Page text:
Wednesday, August 17, 2011

For your “tort reform” file: Recent study of medical malpractice closed claims shows no payment in 78% of claims

            A recent study published in the New England Journal of Medicine examined malpractice data (closed claims only) from 1991 through 2005 for all physicians who were covered by a large professional liability insurer with a nationwide client base (40,916 physicians and 233,738 physician-years of coverage).  The study found that 78% of all closed claims did not result in payments to claimants.  Of the claims on which there was a payment, the mean indemnity payment was $274,887, and the median was $111,749.  The proportion of physicians facing a claim each year ranged from 19.1% in neurosurgery, 18.9% in thoracic–cardiovascular surgery, and 15.3% in general surgery to 5.2% in family medicine, 3.1% in pediatrics, and 2.6% in psychiatry.

                The article continues:

Outlier awards, which were defined as those exceeding $1 million, were infrequent, in part because the full size of outlier awards would not have been recorded if they had exceeded individual policy limits. Among all physician-years, 66 payments exceeded this amount, accounting for less than 1% Our study uncovered an important aspect of malpractice liability: the high likelihood of claims that do not result in payments to a plaintiff. Annual rates of claims leading to indemnity payments ranged from 1% to 5% across specialties, whereas rates of all claims ranged from 5% to 22%. Our projections suggest that nearly all physicians in high-risk specialties will face at least one claim during their career; however, a substantial minority will not have to make an indemnity payment.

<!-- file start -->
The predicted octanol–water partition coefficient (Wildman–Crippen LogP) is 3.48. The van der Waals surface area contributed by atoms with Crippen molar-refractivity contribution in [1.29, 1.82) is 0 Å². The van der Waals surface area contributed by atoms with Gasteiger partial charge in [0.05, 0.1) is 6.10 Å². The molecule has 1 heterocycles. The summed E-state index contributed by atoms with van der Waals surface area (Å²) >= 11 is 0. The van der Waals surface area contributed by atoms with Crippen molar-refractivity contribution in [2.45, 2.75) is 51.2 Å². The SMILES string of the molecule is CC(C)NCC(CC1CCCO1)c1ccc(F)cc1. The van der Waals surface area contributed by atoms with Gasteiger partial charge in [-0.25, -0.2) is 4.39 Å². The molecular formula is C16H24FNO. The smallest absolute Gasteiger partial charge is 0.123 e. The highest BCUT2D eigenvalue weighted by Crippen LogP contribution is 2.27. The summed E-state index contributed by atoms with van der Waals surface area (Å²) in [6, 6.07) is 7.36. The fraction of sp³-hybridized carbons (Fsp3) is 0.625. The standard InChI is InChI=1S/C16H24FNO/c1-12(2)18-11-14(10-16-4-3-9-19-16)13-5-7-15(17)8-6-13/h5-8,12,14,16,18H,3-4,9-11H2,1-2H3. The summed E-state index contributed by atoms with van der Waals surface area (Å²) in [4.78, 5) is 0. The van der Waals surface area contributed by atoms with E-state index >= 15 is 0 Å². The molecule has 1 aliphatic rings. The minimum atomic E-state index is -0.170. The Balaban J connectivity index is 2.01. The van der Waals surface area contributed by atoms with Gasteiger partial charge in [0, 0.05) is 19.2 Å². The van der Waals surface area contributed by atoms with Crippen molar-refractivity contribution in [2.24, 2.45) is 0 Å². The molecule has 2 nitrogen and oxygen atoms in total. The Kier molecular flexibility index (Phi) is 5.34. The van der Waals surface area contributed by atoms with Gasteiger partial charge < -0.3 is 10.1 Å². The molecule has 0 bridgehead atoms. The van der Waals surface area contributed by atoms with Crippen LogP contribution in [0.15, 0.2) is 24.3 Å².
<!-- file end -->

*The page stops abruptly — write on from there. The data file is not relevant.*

Our results may speak to why physicians consistently report concern over malpractice . . . Concern among physicians over malpractice risk varies far less considerably across states than do objective measures of malpractice risk according to state (e.g., rates of paid claims, average payment sizes, malpractice premiums, and state tort reforms). For example, 65% of physicians practicing in states in the bottom third of rates for paid malpractice claims (5.5 paid claims per 1000 physicians) express substantial concern over malpractice, as compared with 67% of physicians in the top third (14.6 claims per 1000 physicians). Although these annual rates of paid claims are low, the annual and career risks of any malpractice claim are high, suggesting that the risk of being sued alone may create a tangible fear among physicians.  

Hat tip to MedPage Today, “Malpractice: Many Claims but Few Big Paydays,” by Todd Neale.

--Patricia Hatamyar Moore

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